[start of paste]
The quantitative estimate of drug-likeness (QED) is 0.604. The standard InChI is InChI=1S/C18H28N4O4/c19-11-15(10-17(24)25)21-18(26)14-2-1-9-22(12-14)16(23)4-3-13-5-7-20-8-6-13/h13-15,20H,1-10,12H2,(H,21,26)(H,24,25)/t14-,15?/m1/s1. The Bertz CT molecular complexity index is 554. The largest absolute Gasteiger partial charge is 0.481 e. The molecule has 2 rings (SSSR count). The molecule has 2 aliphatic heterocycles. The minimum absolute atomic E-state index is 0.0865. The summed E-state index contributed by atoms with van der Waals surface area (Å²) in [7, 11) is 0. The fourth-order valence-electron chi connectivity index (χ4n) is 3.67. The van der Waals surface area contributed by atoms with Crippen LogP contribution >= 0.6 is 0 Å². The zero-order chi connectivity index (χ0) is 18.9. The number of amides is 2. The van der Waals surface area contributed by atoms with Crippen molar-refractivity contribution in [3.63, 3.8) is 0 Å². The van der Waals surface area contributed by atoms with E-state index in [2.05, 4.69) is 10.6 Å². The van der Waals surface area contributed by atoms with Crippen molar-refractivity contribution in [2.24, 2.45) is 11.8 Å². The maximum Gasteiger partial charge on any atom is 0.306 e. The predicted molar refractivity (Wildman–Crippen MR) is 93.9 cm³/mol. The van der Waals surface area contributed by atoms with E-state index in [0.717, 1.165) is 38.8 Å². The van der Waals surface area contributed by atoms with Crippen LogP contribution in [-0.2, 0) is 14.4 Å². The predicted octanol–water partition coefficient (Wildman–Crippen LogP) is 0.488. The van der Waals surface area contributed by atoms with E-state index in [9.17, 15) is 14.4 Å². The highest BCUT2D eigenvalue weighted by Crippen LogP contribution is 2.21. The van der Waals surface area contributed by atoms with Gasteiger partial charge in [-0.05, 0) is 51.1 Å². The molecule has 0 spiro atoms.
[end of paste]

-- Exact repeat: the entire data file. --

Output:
The quantitative estimate of drug-likeness (QED) is 0.604. The standard InChI is InChI=1S/C18H28N4O4/c19-11-15(10-17(24)25)21-18(26)14-2-1-9-22(12-14)16(23)4-3-13-5-7-20-8-6-13/h13-15,20H,1-10,12H2,(H,21,26)(H,24,25)/t14-,15?/m1/s1. The Bertz CT molecular complexity index is 554. The largest absolute Gasteiger partial charge is 0.481 e. The molecule has 2 rings (SSSR count). The molecule has 2 aliphatic heterocycles. The minimum absolute atomic E-state index is 0.0865. The summed E-state index contributed by atoms with van der Waals surface area (Å²) in [7, 11) is 0. The fourth-order valence-electron chi connectivity index (χ4n) is 3.67. The van der Waals surface area contributed by atoms with Crippen LogP contribution >= 0.6 is 0 Å². The zero-order chi connectivity index (χ0) is 18.9. The number of amides is 2. The van der Waals surface area contributed by atoms with Crippen molar-refractivity contribution in [3.63, 3.8) is 0 Å². The van der Waals surface area contributed by atoms with E-state index in [2.05, 4.69) is 10.6 Å². The van der Waals surface area contributed by atoms with Crippen molar-refractivity contribution in [2.24, 2.45) is 11.8 Å². The maximum Gasteiger partial charge on any atom is 0.306 e. The predicted molar refractivity (Wildman–Crippen MR) is 93.9 cm³/mol. The van der Waals surface area contributed by atoms with E-state index in [0.717, 1.165) is 38.8 Å². The van der Waals surface area contributed by atoms with Crippen LogP contribution in [-0.2, 0) is 14.4 Å². The predicted octanol–water partition coefficient (Wildman–Crippen LogP) is 0.488. The van der Waals surface area contributed by atoms with E-state index in [9.17, 15) is 14.4 Å². The highest BCUT2D eigenvalue weighted by Crippen LogP contribution is 2.21. The van der Waals surface area contributed by atoms with Gasteiger partial charge in [-0.05, 0) is 51.1 Å². The molecule has 0 spiro atoms.